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They Are Poor Dependence

Bee Keeping: Mysteries Of Bee-keeping Explained

Therefore I would recommend getting a royal cell whenever it is

practical. There is yet another advantage; you will have a queen ready

to lay eggs two or three weeks earlier, than when they are compelled to

commence with the egg. I have put such piece of brood-comb in a small

glass box on the top of the hive instead of the bottom, because it was

less trouble, but in this case the eggs were all removed in a short

hether a queen was reared in the hive or not I cannot say; but

this I know, I never obtained a prolific queen, after repeated

experiments in this way.

It would appear that I have been more unfortunate with queens reared in

this way, than most experimenters. I have no difficulty to get them

formed to all appearance perfect, but lose them afterwards. Now whether

this arose from some lack of physical development, by taking grubs too

far advanced to make a perfect change, or whether they were reared so

late in the season, that most of the drones were destroyed, and the

queen to meet one had to repeat her excursions till lost, I am yet

unable to _fully_ determine. To test the first of these questions, I

have a few times removed all the larvae from the comb; leaving nothing

but eggs, that all the food given them might be "royal pap," from the

commencement, and had no better success so far. Yet occasionally

prolific queens have been reared when I could account for their origin

in no other way but from worker eggs. But you will find they are not to

be depended upon generally.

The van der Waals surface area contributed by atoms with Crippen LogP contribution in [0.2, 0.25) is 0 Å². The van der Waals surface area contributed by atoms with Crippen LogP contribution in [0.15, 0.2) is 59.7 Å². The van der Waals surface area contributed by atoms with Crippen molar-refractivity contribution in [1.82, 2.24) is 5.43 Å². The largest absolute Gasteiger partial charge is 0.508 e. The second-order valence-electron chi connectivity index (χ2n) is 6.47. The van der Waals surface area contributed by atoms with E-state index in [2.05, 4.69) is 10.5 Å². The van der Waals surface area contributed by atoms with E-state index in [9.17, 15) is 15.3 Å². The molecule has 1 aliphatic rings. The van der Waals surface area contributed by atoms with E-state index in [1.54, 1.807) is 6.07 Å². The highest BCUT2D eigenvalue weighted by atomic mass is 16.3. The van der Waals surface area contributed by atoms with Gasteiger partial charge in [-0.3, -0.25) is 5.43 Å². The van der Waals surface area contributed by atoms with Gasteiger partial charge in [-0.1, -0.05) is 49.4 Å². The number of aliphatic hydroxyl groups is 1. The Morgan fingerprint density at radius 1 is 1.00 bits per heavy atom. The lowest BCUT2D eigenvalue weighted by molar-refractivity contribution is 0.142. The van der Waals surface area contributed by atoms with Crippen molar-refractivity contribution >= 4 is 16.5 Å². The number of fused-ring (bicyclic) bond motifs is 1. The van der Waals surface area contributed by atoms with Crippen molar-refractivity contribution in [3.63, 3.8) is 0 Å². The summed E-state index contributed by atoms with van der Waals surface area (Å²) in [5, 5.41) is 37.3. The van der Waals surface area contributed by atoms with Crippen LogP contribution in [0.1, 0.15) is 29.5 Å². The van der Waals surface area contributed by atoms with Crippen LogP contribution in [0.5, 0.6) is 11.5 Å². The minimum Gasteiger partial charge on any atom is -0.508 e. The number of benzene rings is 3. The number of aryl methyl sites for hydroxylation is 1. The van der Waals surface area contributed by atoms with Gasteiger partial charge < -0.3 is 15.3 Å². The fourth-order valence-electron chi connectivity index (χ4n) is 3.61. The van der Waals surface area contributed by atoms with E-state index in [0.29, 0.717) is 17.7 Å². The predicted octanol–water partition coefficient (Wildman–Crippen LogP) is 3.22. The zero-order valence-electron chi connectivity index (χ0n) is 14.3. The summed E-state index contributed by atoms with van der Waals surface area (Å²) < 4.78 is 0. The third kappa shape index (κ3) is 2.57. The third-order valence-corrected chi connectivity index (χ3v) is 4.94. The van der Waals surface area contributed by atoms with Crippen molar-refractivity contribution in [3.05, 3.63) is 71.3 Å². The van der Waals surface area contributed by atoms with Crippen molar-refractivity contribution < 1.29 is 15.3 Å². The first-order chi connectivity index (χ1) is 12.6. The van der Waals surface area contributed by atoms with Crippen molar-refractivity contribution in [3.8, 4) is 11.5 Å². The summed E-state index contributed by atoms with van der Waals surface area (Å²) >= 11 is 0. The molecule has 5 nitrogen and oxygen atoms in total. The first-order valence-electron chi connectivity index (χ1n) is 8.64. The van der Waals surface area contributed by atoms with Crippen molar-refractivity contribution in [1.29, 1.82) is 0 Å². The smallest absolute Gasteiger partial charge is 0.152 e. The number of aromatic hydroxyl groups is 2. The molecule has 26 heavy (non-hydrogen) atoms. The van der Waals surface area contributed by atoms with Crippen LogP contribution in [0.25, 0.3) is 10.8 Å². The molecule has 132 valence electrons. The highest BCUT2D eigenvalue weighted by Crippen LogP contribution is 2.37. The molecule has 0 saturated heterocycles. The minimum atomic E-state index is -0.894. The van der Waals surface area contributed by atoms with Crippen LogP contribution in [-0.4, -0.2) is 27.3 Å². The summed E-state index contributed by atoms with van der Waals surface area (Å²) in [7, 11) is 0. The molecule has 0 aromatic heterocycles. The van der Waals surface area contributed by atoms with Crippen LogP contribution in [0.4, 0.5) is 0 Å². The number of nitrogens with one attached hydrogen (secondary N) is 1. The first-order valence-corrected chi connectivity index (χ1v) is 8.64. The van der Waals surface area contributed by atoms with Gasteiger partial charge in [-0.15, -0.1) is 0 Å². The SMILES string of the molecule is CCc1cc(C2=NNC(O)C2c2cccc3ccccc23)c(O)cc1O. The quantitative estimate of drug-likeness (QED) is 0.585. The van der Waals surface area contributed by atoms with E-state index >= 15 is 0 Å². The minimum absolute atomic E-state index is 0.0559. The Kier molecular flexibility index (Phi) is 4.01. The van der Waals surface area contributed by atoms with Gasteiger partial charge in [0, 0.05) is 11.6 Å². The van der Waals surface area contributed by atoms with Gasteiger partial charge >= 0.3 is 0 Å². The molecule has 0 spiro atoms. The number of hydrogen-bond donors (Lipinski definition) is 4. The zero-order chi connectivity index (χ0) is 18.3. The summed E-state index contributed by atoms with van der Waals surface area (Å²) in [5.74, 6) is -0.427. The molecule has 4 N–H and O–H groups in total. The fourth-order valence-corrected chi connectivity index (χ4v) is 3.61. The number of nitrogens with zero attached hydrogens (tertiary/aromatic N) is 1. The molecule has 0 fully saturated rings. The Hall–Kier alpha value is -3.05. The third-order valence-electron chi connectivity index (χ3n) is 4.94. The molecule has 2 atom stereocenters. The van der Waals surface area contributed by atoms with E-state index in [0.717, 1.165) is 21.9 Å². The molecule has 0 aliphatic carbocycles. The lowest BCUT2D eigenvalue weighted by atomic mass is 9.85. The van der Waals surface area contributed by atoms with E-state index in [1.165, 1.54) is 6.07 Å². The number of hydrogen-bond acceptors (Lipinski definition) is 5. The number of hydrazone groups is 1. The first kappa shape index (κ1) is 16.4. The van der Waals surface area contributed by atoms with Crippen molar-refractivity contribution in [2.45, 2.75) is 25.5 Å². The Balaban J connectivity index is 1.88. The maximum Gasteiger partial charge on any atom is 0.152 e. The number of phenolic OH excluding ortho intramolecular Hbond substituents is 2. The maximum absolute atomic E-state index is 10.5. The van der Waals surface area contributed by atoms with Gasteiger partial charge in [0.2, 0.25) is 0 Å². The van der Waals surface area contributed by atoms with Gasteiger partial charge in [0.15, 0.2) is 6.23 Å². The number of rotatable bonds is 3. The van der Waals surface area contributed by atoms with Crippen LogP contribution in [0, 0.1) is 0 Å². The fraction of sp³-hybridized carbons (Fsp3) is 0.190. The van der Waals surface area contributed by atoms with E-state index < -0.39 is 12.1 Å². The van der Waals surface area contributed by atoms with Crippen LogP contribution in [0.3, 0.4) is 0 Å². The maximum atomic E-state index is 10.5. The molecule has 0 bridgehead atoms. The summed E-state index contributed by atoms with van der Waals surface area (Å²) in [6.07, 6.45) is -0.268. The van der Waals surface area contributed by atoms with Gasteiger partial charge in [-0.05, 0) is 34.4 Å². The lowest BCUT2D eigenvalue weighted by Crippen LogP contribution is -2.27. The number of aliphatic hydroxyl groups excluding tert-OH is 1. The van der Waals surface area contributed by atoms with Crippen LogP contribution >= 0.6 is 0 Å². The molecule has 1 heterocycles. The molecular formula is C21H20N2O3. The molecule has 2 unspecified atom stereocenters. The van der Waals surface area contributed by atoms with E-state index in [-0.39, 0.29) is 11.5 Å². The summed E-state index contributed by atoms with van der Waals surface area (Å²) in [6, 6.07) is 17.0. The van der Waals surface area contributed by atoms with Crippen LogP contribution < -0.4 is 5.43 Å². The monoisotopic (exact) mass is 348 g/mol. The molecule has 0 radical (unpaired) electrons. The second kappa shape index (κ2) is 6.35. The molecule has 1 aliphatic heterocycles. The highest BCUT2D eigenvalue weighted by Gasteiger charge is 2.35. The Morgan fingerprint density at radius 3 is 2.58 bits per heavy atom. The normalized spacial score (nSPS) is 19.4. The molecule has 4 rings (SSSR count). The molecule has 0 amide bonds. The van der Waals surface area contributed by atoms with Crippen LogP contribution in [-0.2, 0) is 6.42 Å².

Sometimes, after all our endeavors, a stock or two will remain

destitute of a queen. These, if they escape the worms, will generally

store honey enough in this section to winter a good family. This will

have to be introduced, of course, from another hive, containing a

queen; but this belongs to Fall management.

As respects the time that elapses from the impregnation of the queen

till the commencement of egg laying, I cannot tell, but guess it might

be about two or three days. I have driven out the bees twenty-one days

after the first swarm, when no second swarm had issued--the young queen

came out on the fourteenth day. I found eggs and some very young larvae.

When it is remembered that eggs remain three days before they hatch, it

shows that the first of these must have been deposited some four or

five days. When writers tell us the exact time to an hour (46 or 48)

from impregnation to laying, I am willing to admit the thing in this

case, but feel just as if I would like to ask how they managed to find

out the fact; by what sign they knew when a queen returned from an

excursion, whether she had been successful or not, in her amours; or,

whether another effort would have to be made; and then, how they

managed to know exactly when the first egg was laid.

Occasionally a queen is lost at other than the swarming season,

averaging about one in forty. It is most frequent in spring; at least

it is generally discovered then. The queen may die in the winter, and

the bees not give us any indications till they come out in spring.

(Occasionally they may all desert the hive, and join another.) If we

expect to ascertain when a queen is lost at this season, we must notice

them just before dark on the first warm days--because the mornings are

apt to be too cool for any bees to be outside--any unusual stir, or

commotion, similar to what has been described, shows the loss. This is

the worst time in the year to provide the remedy, unless there should

happen to be some very poor stock containing a queen, that we might

lose any way--then it might be advisable to sacrifice it to save the

other, especially if the last contained all the requisites of a good

stock except a queen. Some eight or ten, that I have managed in this

way, have given me full satisfaction. I have at other times let them go

till the swarming season, and then procured a queen, or introduced a

small swarm; at which time they are so reduced as to be worth but

little, even when not affected by the worms. To obviate this loss in

this way, it might be an advantage to transfer the bees to the next

stock, if it was not too full already; or the bees of the next stock to

this. Let the age and condition of the combs, quantity of stores, &c.,